What does it mean to say a family member of a patient with anorexia nervosa is “affected” or “partially affected” with an eating disorder?
The last ten years have brought us a lot of new information about eating disorders in general and anorexia nervosa in particular. One such bit of new information is the evidence of heritability of anorexia nervosa. In a study published in the Archives of General Psychiatry Dr Cynthia Bulik, a well known researcher from the University of North Carolina, put it this way: “The heritability finding places anorexia well within the more heritable psychiatric disorders.”
After years of taking family histories at Kartini Clinic, it is equally clear to us that anorexia runs in families, but that not every affected family member will have the exact same eating disorder their relative does. If you have a first degree relative (mother, father, sister, brother, child) with anorexia, your risk of your acquiring anorexia is ten times great than someone who does not have such a relative. If the first degree relative with anorexia is a male, risk to his relatives is even higher (se Bulik et al; Devlin B et al.).
These being the facts, it should surprise no one that, in the course of treating a child with anorexia, another family member (often a parent) is also found to have an eating disorder. In the vocabulary of genetics, this is called being “affected.” There are also cases of eating disorders that do not meet full diagnostic criteria (“sub-threshold cases”). When we encounter sub-threshold cases we say the person is “partially affected.” There is absolutely no judgment involved here — no one can help what they do or do not inherit genetically.
So, back to our opening question,: what does it mean to say a family member is affected or partially affected? It means someone else in the family has inherited the same illness. They did not choose it, they inherited it.
If another child in the same family is thought by the treatment team to have an eating disorder the next steps are fairly straightforward: if the diagnosis is confirmed, that child also gets evaluated and treated. But what if the other affected family member is a parent?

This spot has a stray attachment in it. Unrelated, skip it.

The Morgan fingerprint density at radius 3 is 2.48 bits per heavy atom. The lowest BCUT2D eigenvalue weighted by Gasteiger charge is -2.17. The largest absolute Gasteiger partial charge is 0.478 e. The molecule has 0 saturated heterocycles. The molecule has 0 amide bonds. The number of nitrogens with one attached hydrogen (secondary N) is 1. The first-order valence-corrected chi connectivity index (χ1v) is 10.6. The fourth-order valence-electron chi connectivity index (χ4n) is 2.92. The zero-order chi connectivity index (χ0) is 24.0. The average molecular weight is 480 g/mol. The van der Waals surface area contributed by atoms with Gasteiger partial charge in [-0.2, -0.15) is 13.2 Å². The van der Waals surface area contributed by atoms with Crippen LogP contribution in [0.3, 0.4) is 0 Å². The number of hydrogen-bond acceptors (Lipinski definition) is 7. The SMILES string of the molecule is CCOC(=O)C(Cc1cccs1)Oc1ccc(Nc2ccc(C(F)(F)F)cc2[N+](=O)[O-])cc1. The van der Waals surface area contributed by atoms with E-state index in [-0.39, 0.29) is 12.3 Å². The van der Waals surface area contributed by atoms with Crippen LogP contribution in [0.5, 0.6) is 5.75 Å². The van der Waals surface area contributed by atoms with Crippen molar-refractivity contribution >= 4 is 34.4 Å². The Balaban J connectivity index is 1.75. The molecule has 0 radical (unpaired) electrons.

It has been our many years’ experience that if a parent is active in their own eating disorder while their child is in treatment, the child will not get well. And since the entire reason parents bring their child to us for treatment is so their child can get well, this is clearly a fundamental problem.
The problem is made even more difficult because we are talking about a brain disorder. And one feature of this particular brain disorder (and others) is something called anosognosia.
Anosognosia is a fancy term for a feature of anorexia and related eating disorders (as well as of some types of stroke and brain trauma) that describes a change to how our brains process information. In brain conditions with anosognosia, the person’s perception of their own illness is affected. In fact, anosognosia often declares the illness to be gone or to have never been present. In anosognosia the brain does not perceive the extent of the illness, sometimes not even its presence.
The presence of anosognosia means an affected parent may not be able to recognize they are ill or that it matters. This may lead them to refuse treatment — not because they are stubborn, but because they are unable to perceive their own illness as a problem. In the case of an affected child, this attitude can be overridden by parental pressure. If adults in a family feel that their child’s illness is a problem, the child will have to submit to treatment. But if the affected family member is an adult, who can make them accept treatment?
The answer has to be “the family.” Rarely have we found it sufficient to draw attention to an affected parent and simply to ask them to seek help. In fact, in some ways, addressing the issue of an affected parent is the “third rail” of eating disorder treatment: touch at your own risk – you may get electrocuted. As a provider you really have to care a great deal about the family (and the child) in order to take that risk.
Now, how does one convey caring, compassion and non-judgmentalism when drawing attention to an illness which a parent may perceive to be a personal “failing”, “shortcoming” or “flaw”? How can we preserve a parent’s personal dignity and parental authority while still requesting they seek help? Not in front of their child, for sure, but of necessity in front of their spouse, significant other, and/or participating family member, all of whom will need to support the person’s efforts to get treatment. Open, compassionate discussion among adults in the family will be essential. An affected parent may either procrastinate getting help, refuse help or say they are “seeing a counselor occasionally” (remember anosognosia!). Even when their child’s treatment aggravates their own illness, to the extent they are unable to follow the family meal plan (a key component of treatment at Kartini Clinic), they may still refuse help for themselves. They may even get angry at their child’s team of providers. In cases where a parent responsible for food at home refuses treatment for an active eating disorder (or one that clouds their judgment about issues such as weight and meals) the child’s own treatment may need to be halted until such time as the parent can be made to understand that unless they get help for their own condition, their child will not get well.
This is hard stuff, but it’s essential to get right.